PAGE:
T HE K I N G ’ S B U S I N E S S
vision, of a perfect propitiation for the sins of the believer; but the application of the propitiation is never gracious; it is none other than the faithfulness and justice of the Father. Therefore grace does not appear in the forgiving and cleansing of the Christian’s sins. The Scripture gives four names to Christians, taken from the four cardinal graces so essential to man’s salvation: saints for their holiness, believers for their faith, brethren foy their love, dis ciples for their knowledge.—A. Fuller. I D O N ’T BELIEVE The following: poem was prompted by the fulm inations of a Congregational preacher at Eagle R ock, Cal.: I don’t believe the Bible was inspired. I can’t conceive that God would have de sired To lead His Israel, whom He loved so well. Up to H is Canaan from* Egyptian hell. I don’t believe the story o f the fall; I won’t concede that Adam lived at all. I w ill accept no theory o f sin That counts the Serpent or the Devil in. I don’t believe in miracles. You see My reason tells me that they couldn’t be; And so, the m iracle of God Himself, W ith all the rest, I lay upon the shelf. I imist believe that Jesus really died. (A ‘‘Cloud o f W itnesses” has testified); But that He rose again I w on’t adm it; ’Twould be a miracle. I can’t stand fo r it. I don’t believe that Jesus went to stay In a ‘‘far country” , ’gainst H is Coming Day; That statement bold I must also bewail, And count it simply as a fairy tale. I don’t believe that Christ w ill come again; He is here now, within the hearts of men; Since Pentecost He’s been here all the while; Perhaps that’s why men are so free from guile. I don’t believe that Jesus died fo r me; He is divine, and so, indeed, are we. W hy need atonement thro’ a Savior’s blood, Since all mankind is pure, and just, and good ? I won’t believe the world is grow in g w orse; Who holds to that must be him self per verse. Mankind is better; look around and see How all we Modernists uplift Society. WM. D. PAGE, Eagle Rock, Calif.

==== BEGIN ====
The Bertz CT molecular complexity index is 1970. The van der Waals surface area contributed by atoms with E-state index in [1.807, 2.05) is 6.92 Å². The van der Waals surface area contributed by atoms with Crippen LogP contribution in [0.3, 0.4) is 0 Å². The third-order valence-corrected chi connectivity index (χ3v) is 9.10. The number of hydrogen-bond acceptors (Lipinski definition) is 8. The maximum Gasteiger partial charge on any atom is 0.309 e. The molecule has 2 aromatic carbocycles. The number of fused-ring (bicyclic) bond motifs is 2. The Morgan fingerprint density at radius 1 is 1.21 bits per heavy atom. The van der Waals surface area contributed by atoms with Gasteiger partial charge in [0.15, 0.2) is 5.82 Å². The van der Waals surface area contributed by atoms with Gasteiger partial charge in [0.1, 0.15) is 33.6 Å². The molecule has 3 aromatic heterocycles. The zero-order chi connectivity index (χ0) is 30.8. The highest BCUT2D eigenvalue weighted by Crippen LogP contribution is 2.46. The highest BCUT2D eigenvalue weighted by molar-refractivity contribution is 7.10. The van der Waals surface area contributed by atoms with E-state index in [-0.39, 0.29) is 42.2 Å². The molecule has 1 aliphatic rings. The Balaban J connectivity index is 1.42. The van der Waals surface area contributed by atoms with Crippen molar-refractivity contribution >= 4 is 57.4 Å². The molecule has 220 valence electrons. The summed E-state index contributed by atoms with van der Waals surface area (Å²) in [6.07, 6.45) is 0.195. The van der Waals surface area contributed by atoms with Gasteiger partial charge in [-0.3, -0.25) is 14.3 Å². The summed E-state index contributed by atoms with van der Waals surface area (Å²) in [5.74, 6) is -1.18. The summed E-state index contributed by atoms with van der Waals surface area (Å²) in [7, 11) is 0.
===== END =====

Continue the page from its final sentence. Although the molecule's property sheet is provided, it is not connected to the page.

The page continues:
THE READ MYSTERY . A gentleman, who thought Christian ity was merely a heap of puzzling prob lems, said to an old minister, “ That is a very strange verse in the ninth chapter of the Epistle to the Romans, ‘Jacob have I loved, but Esau have I hated.’ ” “Very strange,” replied the minister; “but what is it, sir, that you see most strange about it?” “Oh, that part of course,” said the gentleman, patronizingly, and with an air of surprise, “ ‘Esau have I hated,’ Is cer tainly very strange.” “Well, sir,” said the minister, “how wonderfully are we made, ahd how dif ferently constituted. The strangest part of all to me is that He could ever have loved Jacob.” ; There is no mystery so glorious as the mystery of Ood’s love.' I ate ate RAVEN OR DOVE? When the flood began to recede, Noah sent out a raven from the ark which re turned not to him again because she found food and freedom on the carcasses which floated on the surface of the water. He later sent out a dove which came back with a twig in her mouth, hut which, after being sent forth a second time, came not back to him because she had found food and liberty in the boughs of the trees. How many people there are who feed their imaginations on) the rot tenness there is in the world; they look for that which is corrupt; its existence they “roll as a sweet morsel under their tongues.” They seem to be moral scav engers. Others look for that which is clean and beautiful and dwell in an at mosphere that is fragrant with their own purity of thought and nature. Both find what they look for, and enough of it to satisfy their demands. It may be that we cannot all be doves, but let us not all be ravens!—Baptist and Reflector.
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